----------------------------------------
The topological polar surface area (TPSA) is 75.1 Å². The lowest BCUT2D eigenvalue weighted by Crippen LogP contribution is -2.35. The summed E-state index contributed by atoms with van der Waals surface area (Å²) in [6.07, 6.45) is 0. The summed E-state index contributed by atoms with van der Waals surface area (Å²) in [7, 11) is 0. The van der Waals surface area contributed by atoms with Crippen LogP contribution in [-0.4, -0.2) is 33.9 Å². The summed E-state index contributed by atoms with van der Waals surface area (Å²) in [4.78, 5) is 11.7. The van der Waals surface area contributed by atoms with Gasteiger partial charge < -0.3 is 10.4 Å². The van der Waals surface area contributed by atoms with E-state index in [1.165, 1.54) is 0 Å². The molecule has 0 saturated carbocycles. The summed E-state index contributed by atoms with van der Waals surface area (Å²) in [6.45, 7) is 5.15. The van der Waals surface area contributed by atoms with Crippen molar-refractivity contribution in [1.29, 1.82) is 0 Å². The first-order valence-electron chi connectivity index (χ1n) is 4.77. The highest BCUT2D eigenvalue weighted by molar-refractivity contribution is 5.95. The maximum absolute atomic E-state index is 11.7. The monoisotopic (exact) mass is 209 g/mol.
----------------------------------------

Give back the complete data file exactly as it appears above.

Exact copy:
The topological polar surface area (TPSA) is 75.1 Å². The lowest BCUT2D eigenvalue weighted by Crippen LogP contribution is -2.35. The summed E-state index contributed by atoms with van der Waals surface area (Å²) in [6.07, 6.45) is 0. The summed E-state index contributed by atoms with van der Waals surface area (Å²) in [7, 11) is 0. The van der Waals surface area contributed by atoms with Crippen LogP contribution in [-0.4, -0.2) is 33.9 Å². The summed E-state index contributed by atoms with van der Waals surface area (Å²) in [4.78, 5) is 11.7. The van der Waals surface area contributed by atoms with Gasteiger partial charge < -0.3 is 10.4 Å². The van der Waals surface area contributed by atoms with E-state index in [1.165, 1.54) is 0 Å². The molecule has 0 saturated carbocycles. The summed E-state index contributed by atoms with van der Waals surface area (Å²) in [6.45, 7) is 5.15. The van der Waals surface area contributed by atoms with Crippen molar-refractivity contribution in [1.29, 1.82) is 0 Å². The first-order valence-electron chi connectivity index (χ1n) is 4.77. The highest BCUT2D eigenvalue weighted by molar-refractivity contribution is 5.95. The maximum absolute atomic E-state index is 11.7. The monoisotopic (exact) mass is 209 g/mol.